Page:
Saturday, July 20, 2024

Ottawa sends a science ship into retirement

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Jillian Castillo
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(Ottawa) The federal government is being forced to retire one of the Canadian Coast Guard’s major science ships, crippling the country’s ocean research capabilities for at least a few years.

Posted at 4:56 pm.

Lee Bertium
Canadian Press

The Canadian Coast Guard announced Wednesday that the weather has finally caught up NGCC Hudson, which is 59 years old, and the oceanographic research vessel has been retired, although the replacement will not be ready until at least 2025.

The difficult decision came after one of the ship’s engines failed last November, and officials decided it was too costly to repair it and retrofit other outdated parts of the ship to meet new regulations.

Many cost overruns

The collapse was the latest in a string of problems for the oldest serving Coast Guard vessel, which has undergone millions of dollars in repairs and modernizations in recent years in a desperate attempt to keep it afloat.

The investments were necessary after several delays in the delivery of a replacement marine oceanography vessel from Vancouver’s Seaspan Shipyards, which was originally scheduled to complete construction of the new vessel in 2017.

In addition to the delays, the new ship has been subjected to numerous cost overruns. The Canadian Press reported this summer that the original $108 million budget had ballooned to nearly $1 billion.

weather changes

The Canadian Coast Guard is now seeking alternatives to conduct what it previously described as “vital” research around the Canadian oceans, which has become more important due to concerns about climate change.

“The Canadian Coast Guard is working closely with Fisheries and Oceans Canada to assess short- and long-term impacts on programming and develop a plan to mitigate those impacts,” the agency said in its writing.

“Discussions focus on the parts of the science program that could be complemented by other Canadian Coast Guard vessels, by charter vessels or by using other technologies,” she adds.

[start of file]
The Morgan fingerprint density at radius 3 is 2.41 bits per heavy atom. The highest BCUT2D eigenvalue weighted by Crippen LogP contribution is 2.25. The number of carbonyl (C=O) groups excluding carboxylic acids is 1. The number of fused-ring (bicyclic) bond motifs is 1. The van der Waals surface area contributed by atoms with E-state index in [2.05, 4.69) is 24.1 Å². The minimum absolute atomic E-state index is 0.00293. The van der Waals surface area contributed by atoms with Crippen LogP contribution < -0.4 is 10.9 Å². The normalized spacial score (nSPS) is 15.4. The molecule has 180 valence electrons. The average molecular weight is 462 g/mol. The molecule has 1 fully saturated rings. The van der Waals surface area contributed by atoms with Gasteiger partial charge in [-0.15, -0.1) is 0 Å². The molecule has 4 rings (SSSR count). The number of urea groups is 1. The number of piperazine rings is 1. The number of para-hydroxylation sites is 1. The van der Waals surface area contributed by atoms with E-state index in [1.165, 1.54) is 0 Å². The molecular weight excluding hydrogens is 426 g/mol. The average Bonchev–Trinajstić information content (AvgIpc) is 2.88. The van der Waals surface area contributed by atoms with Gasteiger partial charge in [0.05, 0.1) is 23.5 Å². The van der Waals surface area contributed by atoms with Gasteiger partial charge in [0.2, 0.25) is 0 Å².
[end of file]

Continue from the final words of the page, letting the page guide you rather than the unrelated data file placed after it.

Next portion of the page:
Losing the Hudson before a replacement is ready will leave a void, says Timothy Choi, a University of Calgary shipbuilding expert, although it’s too soon to know how widespread the damage will be.

“Our marine research capacity outside the Arctic will certainly be disrupted, although it depends on what alternative solutions they can find in the meantime,” he analyzed.

Not a unique case

Hudson is the latest federal ship to be retired before a replacement is ready due to delays in much of the federal government’s shipbuilding strategy.

The Royal Canadian Navy has been operating without any destroyers since 2017, with the first replacement not expected until at least 2032. These new ships will also replace the Navy’s 12 Halifax-class frigates.

The Navy has also had to charter a civilian vessel that has been converted in recent years as a support vessel since withdrawing its own ships in 2014. Currently, Seaspan is working on two permanent replacements, and they have faced delays of their own.

Seaspan recently promised to deliver its first new support vessel in 2023 and a second in 2025 after completing the Hudson replacement. However, this already fragile timeline now appears uncertain.

“Seaspan does a delicate dance,” said Jeff Collins, a military procurement expert at the University of Prince Edward Island.

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“Any slippage on their part leads to further delays in replacement and risks increasing costs, particularly in this time of inflation… [stratégie fédérale de construction navale], especially for Sisban.

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